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High thyroid hormone levels may up heart disease in elderly

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November1’2017:  Older adults with higher levels of a thyroid hormone may be at an increased risk of artery disease and consequent death, according to new research.

Free thyroxine (known as FT4) is a hormone produced by the thyroid gland that helps control the rate at which the body uses energy.

The findings showed that elderly with high levels of FT4 hormone may be at twice the risk of having high levels of coronary artery calcification scores, which may be an indicator of atherosclerosis — the process of progressive thickening and hardening of the walls of arteries from fat deposits on their inner lining.

“We expected that thyroid function would influence the risk of developing atherosclerosis by affecting cardiovascular risk factors such as blood pressure.

“However, our results remained very similar after accounting for several cardiovascular risk factors,” said lead author Arjola Bano, from Erasmus University in the Netherlands.

“This suggests that mechanisms other than traditional cardiovascular risk factors may play a role,” Bano added.

Further, increasing FT4 levels were associated with 87 per cent greater risk of suffering an atherosclerosis-related cardiovascular event as well as double the risk of atherosclerosis-related cardiovascular death.

“Our findings suggest that thyroid hormone FT4 measurement can help identify individuals at increased risk of atherosclerosis,” Bano said.

For the study, detailed in the journal Circulation Research, the team analysed data from 9,420 participants with an average age 65.

They looked at data on two types of hormones: thyroid-stimulating hormone and free thyroxine (known as FT4) and their link to atherosclerosis and death due to coronary heart disease, cerebrovascular disease or other artery-related illness.(IANS)

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Exposure to Arsenic, Lead May Spike up Risk of Heart Disease

Since metals are associated with cardiovascular disease even at relatively low levels of exposure, "population-wide strategies to minimise exposure will further contribute to overall cardiovascular prevention efforts," the researchers concluded

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Heart Disease
Even low exposure to arsenic, lead may up heart disease risk. Pixabay

Even low levels of exposure to toxic chemicals in the environment like arsenic, lead, copper and cadmium pose a significant risk to cardiovascular health, finds a study, led by one of an Indian-origin.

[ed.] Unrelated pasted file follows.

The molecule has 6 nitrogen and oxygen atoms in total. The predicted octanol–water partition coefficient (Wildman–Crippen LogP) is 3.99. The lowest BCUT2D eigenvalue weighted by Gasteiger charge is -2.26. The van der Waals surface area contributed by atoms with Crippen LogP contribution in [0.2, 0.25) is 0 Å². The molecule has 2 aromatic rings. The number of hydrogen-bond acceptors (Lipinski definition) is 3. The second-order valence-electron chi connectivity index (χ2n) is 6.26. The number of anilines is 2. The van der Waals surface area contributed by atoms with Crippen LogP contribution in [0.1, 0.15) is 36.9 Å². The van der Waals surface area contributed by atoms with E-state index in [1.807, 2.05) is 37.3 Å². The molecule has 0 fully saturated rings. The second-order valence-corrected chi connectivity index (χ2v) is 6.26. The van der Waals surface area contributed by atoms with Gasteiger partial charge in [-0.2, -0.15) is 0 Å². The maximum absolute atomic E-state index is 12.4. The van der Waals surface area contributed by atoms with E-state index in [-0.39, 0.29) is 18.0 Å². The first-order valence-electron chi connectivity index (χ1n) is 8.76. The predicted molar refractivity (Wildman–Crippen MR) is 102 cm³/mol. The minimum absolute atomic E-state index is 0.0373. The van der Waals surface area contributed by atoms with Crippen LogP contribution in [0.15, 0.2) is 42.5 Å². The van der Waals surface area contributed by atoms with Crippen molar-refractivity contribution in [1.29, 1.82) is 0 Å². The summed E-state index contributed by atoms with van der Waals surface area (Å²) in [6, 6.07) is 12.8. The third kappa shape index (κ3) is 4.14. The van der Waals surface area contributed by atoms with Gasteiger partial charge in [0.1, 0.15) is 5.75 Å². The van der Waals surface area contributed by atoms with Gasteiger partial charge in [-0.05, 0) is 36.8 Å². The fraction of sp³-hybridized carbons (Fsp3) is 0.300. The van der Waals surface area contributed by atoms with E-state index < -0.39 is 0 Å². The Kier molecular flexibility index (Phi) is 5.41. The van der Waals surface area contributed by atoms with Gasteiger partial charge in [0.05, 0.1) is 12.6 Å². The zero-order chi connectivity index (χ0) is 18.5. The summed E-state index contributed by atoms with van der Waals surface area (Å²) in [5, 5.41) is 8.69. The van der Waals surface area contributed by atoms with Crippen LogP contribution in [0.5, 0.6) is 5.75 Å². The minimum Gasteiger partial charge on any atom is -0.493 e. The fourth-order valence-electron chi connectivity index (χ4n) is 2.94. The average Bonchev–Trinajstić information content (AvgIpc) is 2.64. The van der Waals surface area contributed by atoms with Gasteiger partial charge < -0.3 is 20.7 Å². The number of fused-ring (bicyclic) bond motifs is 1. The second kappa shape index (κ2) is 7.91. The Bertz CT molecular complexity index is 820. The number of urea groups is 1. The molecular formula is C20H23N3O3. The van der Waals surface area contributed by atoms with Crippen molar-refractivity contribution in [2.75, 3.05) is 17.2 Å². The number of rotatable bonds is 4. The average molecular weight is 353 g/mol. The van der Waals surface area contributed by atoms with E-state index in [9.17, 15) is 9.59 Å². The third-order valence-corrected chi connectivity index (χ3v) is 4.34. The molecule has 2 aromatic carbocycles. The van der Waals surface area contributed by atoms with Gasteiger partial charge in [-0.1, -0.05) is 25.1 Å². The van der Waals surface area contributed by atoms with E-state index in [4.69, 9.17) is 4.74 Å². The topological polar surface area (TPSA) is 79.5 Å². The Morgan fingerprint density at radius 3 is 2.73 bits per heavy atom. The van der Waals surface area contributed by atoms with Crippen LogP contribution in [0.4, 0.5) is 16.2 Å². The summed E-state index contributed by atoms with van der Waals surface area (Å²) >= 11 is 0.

Although often naturally occurring, these contaminants have made their way into water supplies and, via irrigation, into the food chain.

Concern has often focused on the toxicity or carcinogenic properties of the metals, particularly at high doses.

However, the findings, published by The BMJ, showed there is increasing evidence to suggest that heavy metals may have other adverse effects on health – including cardiovascular disease such as heart disease and stroke – even at lower levels of exposure, the researchers said.

“It’s clear from our analysis that there’s a possible link between exposure to heavy metals or metalloids and risk of conditions such as heart disease, even at low doses – and the greater the exposure, the greater the risk,” said lead author Rajiv Chowdhury, from Britain’s University of Cambridge.

Heart Disease
Concern has often focused on the toxicity or carcinogenic properties of the metals, particularly at high doses. Pixabay

“While people shouldn’t be overly worried about any immediate health risk, it should send a message to policymakers that we need to take action to reduce people’s exposure.”

The study “reinforces the (often under-recognised) importance of environmental toxic metals in enhancing global cardiovascular risk, beyond the roles of conventional behavioural risk factors, such as smoking, poor diet and inactivity,” the researchers said.

For the study, the team conducted a meta-analysis of 37 studies involving almost 350,000 participants.

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Chowdhury noted that the study highlighted the potential need for additional worldwide efforts and strategies “to reduce human exposures even in settings where there is a relatively lower average level of exposure.”

Since metals are associated with cardiovascular disease even at relatively low levels of exposure, “population-wide strategies to minimise exposure will further contribute to overall cardiovascular prevention efforts,” the researchers concluded. (IANS)